The chief point…
The chief point to keep in mind about a hypothesis, or theory, is that it is to be cast aside for one that is better the moment the facts indicate the existence of a better. It is the traceless and eternal war of facts against superstition, predisposition, bias, and error which science undertakes to wage. This inductive method is pursued in physical science everywhere, and in the social sciences also, in economics, civics, sociology, and now at length in ethics and religion. Evolution and criticism both erect their intellectual structures with the stones blasted in the wary of the inductive method.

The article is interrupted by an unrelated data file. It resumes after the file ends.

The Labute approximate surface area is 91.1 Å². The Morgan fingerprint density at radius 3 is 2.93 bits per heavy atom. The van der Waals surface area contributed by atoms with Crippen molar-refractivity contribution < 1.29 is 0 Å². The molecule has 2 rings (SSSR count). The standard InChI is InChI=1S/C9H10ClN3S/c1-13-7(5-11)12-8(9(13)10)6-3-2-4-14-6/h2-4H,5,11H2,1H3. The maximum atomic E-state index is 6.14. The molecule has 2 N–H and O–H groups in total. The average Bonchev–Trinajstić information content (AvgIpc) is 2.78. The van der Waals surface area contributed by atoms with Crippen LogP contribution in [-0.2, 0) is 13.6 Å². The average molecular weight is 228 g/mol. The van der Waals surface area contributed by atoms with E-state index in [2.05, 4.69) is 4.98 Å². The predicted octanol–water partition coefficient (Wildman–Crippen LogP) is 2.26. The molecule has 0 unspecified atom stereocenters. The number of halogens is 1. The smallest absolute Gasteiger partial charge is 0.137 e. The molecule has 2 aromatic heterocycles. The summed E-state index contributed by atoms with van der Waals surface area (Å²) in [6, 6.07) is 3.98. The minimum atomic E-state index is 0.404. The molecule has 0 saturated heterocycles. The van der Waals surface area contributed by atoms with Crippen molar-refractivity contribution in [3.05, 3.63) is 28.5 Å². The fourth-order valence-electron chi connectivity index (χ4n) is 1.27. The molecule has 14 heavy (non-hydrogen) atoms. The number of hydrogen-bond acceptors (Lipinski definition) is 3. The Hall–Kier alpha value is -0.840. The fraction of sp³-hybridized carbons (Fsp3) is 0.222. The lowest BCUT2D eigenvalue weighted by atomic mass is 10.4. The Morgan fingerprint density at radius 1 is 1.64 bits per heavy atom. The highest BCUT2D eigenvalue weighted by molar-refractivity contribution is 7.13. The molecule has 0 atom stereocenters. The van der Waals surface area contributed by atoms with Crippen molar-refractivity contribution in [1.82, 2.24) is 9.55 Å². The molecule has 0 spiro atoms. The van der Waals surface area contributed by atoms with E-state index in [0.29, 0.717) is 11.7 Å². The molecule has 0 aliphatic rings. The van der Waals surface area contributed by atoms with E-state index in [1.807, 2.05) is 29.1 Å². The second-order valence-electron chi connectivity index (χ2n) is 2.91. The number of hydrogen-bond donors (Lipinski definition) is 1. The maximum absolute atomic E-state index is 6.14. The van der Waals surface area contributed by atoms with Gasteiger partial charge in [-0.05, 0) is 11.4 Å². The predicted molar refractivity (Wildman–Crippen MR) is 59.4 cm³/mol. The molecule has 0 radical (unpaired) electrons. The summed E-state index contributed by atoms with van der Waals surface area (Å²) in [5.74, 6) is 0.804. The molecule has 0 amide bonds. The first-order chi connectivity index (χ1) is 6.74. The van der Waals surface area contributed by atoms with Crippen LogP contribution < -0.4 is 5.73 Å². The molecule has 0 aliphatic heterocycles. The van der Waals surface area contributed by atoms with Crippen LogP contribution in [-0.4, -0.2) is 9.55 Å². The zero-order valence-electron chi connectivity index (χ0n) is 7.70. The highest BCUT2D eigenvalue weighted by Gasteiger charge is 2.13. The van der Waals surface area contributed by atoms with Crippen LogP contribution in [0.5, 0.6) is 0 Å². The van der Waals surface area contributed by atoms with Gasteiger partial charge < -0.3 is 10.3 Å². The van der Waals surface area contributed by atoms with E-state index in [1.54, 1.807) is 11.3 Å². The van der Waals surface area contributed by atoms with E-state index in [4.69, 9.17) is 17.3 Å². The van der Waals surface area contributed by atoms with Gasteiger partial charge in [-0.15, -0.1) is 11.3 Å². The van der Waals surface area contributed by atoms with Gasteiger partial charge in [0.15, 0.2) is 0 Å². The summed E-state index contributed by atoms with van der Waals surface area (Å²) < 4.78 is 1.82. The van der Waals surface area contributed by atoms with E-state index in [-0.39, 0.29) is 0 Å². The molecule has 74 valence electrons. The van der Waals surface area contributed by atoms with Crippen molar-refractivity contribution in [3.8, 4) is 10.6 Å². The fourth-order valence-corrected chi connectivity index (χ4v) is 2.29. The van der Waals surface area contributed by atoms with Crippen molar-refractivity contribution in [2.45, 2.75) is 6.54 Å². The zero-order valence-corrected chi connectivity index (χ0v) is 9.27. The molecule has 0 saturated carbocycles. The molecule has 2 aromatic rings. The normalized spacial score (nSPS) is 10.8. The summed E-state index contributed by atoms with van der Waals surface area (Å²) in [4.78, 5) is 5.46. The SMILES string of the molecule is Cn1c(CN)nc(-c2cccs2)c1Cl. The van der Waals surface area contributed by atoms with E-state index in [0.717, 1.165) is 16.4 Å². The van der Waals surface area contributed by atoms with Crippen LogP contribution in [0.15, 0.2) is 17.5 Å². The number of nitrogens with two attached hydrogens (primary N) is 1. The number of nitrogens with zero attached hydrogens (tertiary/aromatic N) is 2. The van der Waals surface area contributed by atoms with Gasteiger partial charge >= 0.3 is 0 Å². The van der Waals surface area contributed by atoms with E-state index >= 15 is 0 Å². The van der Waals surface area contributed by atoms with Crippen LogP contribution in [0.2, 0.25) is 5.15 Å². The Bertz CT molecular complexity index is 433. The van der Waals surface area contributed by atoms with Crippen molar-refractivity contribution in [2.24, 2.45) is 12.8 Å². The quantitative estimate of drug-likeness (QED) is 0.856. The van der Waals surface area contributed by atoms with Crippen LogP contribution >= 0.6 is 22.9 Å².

We have no option as defenders of Christianity. Of all people, we must not turn our faces away from an enterprise which first of all sets out in quest of facts. We hold that eternal facts, the most solid of all realities, are the contents of our Christian faith. We maintain that the only adequate hypothesis to account for a vast mass of facts is the Christian hypothesis, and that verification in all its legitimate forms in the personal and moral realm may be applied to the hypothesis successfully.
– Edgar Young Mullins (from Why Is Christianity True?, 1905)